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[527c] “Then nothing is surer,” said I, “than that we must require that the men of your Fair City1 shall never neglect geometry, for even the by-products of such study are not slight.” “What are they?” said he. “What you mentioned,” said I, “its uses in war, and also we are aware that for the better reception of all studies2 there will be an immeasurable3 difference between the student who has been imbued with geometry and the one who has not.” “Immense indeed, by Zeus,” he said. “Shall we, then, lay this down as a second branch of study for our lads?” “Let us do so,” he said.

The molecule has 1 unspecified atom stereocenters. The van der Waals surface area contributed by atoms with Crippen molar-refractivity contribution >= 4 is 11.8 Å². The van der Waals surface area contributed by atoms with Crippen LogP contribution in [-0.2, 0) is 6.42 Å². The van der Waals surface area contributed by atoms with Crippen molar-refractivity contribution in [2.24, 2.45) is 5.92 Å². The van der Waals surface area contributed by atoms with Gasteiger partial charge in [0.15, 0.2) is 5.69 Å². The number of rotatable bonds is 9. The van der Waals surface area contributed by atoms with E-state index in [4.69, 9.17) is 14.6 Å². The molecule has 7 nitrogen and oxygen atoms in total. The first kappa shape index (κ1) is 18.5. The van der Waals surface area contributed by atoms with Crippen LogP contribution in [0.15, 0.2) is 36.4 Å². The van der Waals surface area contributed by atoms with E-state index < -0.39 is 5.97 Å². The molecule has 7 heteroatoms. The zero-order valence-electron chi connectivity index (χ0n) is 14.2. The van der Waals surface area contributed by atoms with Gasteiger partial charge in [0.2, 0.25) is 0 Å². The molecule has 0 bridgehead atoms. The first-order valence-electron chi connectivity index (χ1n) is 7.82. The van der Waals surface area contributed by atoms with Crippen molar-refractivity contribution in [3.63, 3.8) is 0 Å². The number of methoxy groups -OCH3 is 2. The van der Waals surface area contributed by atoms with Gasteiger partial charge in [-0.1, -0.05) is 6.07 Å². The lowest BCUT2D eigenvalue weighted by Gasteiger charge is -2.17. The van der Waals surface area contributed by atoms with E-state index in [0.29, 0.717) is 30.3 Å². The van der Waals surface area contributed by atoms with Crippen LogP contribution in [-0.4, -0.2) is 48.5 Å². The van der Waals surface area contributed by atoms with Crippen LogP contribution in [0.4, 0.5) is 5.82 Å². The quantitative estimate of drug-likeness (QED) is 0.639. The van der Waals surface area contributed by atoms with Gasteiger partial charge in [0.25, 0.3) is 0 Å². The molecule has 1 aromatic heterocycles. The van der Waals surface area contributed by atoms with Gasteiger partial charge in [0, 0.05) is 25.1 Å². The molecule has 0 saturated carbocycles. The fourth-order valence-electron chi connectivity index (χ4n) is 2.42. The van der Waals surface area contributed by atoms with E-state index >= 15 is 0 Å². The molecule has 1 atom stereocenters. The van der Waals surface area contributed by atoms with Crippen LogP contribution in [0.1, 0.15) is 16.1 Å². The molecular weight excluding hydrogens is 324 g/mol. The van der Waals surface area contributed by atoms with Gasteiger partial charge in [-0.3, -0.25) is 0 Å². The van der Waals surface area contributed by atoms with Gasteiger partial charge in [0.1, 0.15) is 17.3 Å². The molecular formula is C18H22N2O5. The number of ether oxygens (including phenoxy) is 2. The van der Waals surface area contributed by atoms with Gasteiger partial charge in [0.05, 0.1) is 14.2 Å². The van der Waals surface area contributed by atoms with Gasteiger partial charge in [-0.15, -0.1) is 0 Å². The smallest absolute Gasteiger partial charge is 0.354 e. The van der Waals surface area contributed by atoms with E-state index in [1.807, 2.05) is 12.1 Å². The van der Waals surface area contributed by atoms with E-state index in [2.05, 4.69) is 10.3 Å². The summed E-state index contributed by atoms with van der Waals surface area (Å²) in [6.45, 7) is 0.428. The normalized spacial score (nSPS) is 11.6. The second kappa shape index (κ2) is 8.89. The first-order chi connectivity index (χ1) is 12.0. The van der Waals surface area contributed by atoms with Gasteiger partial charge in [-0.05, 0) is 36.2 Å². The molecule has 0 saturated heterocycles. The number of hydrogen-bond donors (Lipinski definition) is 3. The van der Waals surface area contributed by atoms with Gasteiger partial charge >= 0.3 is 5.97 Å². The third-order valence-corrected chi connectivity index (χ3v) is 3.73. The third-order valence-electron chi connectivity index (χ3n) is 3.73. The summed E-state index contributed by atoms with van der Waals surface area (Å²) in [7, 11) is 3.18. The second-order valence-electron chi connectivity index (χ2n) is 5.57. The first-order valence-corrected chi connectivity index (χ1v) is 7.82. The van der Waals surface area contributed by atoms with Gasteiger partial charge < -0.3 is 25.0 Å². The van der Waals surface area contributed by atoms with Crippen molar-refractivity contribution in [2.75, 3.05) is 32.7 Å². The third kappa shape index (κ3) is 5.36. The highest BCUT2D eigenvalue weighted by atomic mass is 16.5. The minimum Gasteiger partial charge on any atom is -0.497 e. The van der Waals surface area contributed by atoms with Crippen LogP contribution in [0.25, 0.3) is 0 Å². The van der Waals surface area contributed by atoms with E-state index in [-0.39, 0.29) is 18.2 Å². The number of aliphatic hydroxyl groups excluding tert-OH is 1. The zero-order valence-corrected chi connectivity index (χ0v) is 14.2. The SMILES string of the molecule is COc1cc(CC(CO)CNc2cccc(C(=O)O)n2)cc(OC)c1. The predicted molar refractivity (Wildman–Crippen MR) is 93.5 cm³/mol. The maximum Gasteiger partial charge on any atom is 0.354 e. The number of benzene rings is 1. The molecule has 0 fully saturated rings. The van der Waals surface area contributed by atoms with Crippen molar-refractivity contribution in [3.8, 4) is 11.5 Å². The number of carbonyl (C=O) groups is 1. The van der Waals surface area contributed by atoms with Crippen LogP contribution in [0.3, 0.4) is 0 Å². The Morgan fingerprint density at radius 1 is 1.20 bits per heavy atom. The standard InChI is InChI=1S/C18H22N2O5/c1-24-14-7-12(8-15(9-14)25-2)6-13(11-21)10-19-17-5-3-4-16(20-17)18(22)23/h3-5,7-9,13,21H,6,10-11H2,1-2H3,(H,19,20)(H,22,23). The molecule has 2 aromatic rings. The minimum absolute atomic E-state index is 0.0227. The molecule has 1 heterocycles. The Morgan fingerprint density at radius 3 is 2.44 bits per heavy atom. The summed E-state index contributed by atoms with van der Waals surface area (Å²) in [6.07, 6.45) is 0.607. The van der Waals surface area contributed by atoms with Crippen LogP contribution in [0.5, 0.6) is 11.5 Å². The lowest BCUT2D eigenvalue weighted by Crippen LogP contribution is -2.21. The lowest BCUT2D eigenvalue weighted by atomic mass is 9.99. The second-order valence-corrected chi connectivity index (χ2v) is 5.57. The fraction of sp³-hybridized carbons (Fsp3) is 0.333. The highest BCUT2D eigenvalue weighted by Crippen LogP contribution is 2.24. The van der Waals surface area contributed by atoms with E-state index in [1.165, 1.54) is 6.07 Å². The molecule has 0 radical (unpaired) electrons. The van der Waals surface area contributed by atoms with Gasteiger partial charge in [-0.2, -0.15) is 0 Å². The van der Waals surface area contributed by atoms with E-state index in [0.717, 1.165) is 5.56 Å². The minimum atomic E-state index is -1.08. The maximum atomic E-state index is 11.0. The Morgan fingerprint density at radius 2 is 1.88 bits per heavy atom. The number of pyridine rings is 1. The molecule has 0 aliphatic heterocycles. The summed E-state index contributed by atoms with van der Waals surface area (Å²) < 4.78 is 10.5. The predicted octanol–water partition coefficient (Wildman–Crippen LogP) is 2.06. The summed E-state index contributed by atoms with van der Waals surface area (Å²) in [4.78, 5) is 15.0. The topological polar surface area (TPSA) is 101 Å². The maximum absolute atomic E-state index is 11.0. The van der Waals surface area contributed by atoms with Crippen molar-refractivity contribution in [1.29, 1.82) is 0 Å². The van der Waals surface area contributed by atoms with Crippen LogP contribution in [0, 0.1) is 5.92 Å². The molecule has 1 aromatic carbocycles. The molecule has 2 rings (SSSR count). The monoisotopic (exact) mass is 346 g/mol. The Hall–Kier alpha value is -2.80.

1 καλλιπόλει: Plato smiles at his own Utopia. There were cities named Callipolis, e.g. in the Thracian Chersonese and in Calabria on the Gulf of Tarentum. Cf. also Herod. vii. 154. fanciful is the attempt of some scholars to distinguish the Callipolis as a separate section of the Republic, or to take it as the title of the Republic.

2 Plato briefly anticipates much modern literature on the value of the study of mathematics. Cf. on 526 B, p. 166, note a. Olympiodorus says that when geometry deigns to enter into matter she creates mechanics which is highly esteemed.

3 For ὅλῳ καὶ παντί cf. 469 C.Laws 779 B, 734 E, Phaedo 79 E, Crat. 434 A.

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